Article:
Jeremy Kyle show in line of fire in Channel 4 documentary after suicide of guest

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Steve Dymond failed a lie detector test to prove whether or not he cheated on his wife. The episode was never aired but Kyle is believed to have called Dymond a “serial liar” and claimed that he “would not trust him with a chocolate button”.

The Jeremy Kyle show was dropped by ITV following the unfortunate incident. Steve Dymond left a suicide note behind, it read: “I hope the Jeremy Kyle Show is happy now. 

“They are responsible for what happens now. I hope this makes good ratings for them. Never never never did I cheat on you. Never, never. My final words.”

Mr Dymond also recorded a heart-breaking voice message for his wife before he filmed the final episode of the show. 

It said: “I was being so truthful, I really was,’ he wept. ‘I really was. I was telling you the truth sweetheart, I was not lying a bit. Not one bit. I was not lying to you, I wouldn’t do that to you, I wouldn’t. I wouldn’t cope with it. I would not lie to you again, I swear to God I would not lie to you again. I wouldn’t.”

The host is reported to have lured the participants to entertain the audience through false promises and tactics.

Hampshire coroner Jason Pegg said that he would be interested in the inquests because “[Kyle] may have caused or contributed” to Dymond’s suicide. 

Mr Pegg said: “I have had the opportunity to view The Jeremy Kyle Show episode featuring the deceased. In that footage, it is apparent that Jeremy Kyle was aware that the deceased had previously been unable to appear on The Jeremy Kyle Show having been diagnosed with depression, for which the deceased had been prescribed anti-depressant medication.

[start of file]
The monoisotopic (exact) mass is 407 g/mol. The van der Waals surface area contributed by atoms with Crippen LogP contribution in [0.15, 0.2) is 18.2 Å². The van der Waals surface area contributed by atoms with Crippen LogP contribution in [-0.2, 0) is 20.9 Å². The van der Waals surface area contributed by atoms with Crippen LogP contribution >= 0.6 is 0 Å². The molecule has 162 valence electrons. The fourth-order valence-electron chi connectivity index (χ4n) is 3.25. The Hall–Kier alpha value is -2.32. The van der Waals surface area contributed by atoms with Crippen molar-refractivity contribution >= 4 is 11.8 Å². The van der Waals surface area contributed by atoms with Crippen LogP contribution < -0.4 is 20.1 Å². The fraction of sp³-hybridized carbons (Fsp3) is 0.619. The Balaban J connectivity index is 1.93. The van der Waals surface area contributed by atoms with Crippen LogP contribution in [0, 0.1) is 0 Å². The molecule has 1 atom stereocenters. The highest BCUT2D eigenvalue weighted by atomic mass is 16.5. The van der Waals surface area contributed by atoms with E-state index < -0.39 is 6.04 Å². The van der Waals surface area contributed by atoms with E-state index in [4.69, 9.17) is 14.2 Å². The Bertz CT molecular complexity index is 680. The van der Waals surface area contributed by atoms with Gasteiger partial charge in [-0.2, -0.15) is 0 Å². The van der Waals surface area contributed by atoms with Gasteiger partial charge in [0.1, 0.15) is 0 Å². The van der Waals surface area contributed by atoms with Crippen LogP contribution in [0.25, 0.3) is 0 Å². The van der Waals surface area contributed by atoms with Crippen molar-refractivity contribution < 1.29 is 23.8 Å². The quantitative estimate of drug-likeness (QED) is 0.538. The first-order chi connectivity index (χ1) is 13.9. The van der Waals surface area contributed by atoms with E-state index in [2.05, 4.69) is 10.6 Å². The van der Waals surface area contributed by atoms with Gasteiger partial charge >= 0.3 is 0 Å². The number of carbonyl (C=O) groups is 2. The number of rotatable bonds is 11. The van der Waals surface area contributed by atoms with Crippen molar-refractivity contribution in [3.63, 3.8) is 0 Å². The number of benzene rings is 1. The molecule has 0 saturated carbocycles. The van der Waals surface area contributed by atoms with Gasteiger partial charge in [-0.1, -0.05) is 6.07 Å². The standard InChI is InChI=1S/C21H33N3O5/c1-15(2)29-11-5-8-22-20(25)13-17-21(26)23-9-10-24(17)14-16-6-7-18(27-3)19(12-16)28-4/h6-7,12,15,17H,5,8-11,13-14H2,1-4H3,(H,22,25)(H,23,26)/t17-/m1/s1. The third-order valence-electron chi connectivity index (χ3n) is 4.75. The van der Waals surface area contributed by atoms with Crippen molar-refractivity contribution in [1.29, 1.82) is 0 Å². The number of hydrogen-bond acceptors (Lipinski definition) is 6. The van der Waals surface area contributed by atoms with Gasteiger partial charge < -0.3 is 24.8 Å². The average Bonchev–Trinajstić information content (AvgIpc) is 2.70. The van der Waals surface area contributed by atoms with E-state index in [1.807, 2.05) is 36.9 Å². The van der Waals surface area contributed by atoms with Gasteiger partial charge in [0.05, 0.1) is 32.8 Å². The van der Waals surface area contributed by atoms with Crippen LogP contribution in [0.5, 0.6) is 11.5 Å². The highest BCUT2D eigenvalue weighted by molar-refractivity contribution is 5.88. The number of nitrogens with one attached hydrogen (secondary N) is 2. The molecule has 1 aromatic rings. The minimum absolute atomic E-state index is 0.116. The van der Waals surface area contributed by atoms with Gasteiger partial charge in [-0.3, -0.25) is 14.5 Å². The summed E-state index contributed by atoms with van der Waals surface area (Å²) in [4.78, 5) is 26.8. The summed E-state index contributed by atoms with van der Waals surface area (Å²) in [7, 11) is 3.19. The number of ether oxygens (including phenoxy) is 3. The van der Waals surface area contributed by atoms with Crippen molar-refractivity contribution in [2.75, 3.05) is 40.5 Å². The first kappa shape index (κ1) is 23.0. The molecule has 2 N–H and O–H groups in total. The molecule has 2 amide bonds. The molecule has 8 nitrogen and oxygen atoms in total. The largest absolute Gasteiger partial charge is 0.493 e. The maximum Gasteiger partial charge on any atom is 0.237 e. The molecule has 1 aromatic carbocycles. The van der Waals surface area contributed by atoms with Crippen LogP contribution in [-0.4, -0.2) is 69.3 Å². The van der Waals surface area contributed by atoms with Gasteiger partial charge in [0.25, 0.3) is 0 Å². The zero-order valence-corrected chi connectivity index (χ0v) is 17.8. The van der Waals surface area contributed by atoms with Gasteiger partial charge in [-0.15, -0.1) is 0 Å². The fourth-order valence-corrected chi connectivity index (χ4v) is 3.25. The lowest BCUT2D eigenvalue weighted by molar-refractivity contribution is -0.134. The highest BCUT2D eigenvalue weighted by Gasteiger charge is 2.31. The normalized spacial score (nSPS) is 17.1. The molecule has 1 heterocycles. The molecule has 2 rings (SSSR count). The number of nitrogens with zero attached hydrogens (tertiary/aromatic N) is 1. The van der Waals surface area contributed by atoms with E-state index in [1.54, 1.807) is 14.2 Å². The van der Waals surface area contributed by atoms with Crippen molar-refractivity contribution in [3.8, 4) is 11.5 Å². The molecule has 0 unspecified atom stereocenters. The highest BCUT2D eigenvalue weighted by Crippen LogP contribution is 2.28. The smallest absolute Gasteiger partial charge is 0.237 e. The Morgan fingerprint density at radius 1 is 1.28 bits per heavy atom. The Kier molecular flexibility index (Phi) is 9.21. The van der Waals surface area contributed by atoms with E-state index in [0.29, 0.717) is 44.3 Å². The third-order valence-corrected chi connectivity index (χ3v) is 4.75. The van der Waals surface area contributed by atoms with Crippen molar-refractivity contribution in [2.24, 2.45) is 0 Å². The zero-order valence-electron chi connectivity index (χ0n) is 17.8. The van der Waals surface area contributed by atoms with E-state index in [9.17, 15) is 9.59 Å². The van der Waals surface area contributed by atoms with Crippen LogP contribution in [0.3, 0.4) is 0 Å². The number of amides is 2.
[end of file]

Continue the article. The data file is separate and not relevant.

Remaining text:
“After the lie detector results, the deceased looked visibly upset. Jeremy Kyle adopted an approach where he called the deceased a “serial liar”, that he “would not trust him with a chocolate button”; and commented: “Has anyone got a shovel?”

Ahead of Channel 4’s Jeremy Kyle: Death On Daytime airing, ITV said in a statement that the “central purpose of the show was conflict resolution, and the show achieved many positive outcomes where people were able to resolve personal problems.”

A spokesman said: “Due to the gravity of events in May 2019, namely the death of a guest a few days after taking part in the show, ITV decided to end production of the show. It would not be appropriate for ITV to comment further on that in advance of the inquest to be held later this month. 

“ITV does not accept the central allegation of this programme of a “bad culture” within the production team. ITV would never condone any of its production staff misleading or lying to guests. 

“All guests on The Jeremy Kyle Show were aware of the nature of the show and the presenter’s style before taking part in the recording. Most of those who applied to appear watched the show themselves. 

“All guests gave their informed consent, in writing, to take part. Since 2018, ITV had taken significant steps in relation to its duty of care of participants. ITV issued detailed new guidance to all its producers on protecting participants in October 2019.

“ITV does not accept the central allegation of this programme of a “bad culture” within the production team. ITV would never condone any of its production staff misleading or lying to guests.”

Channel 4 contacted the show host for a response, they said: “Jeremy Kyle was approached for a response to the series. He did not provide a statement for broadcast. We will reflect his position in the film.”

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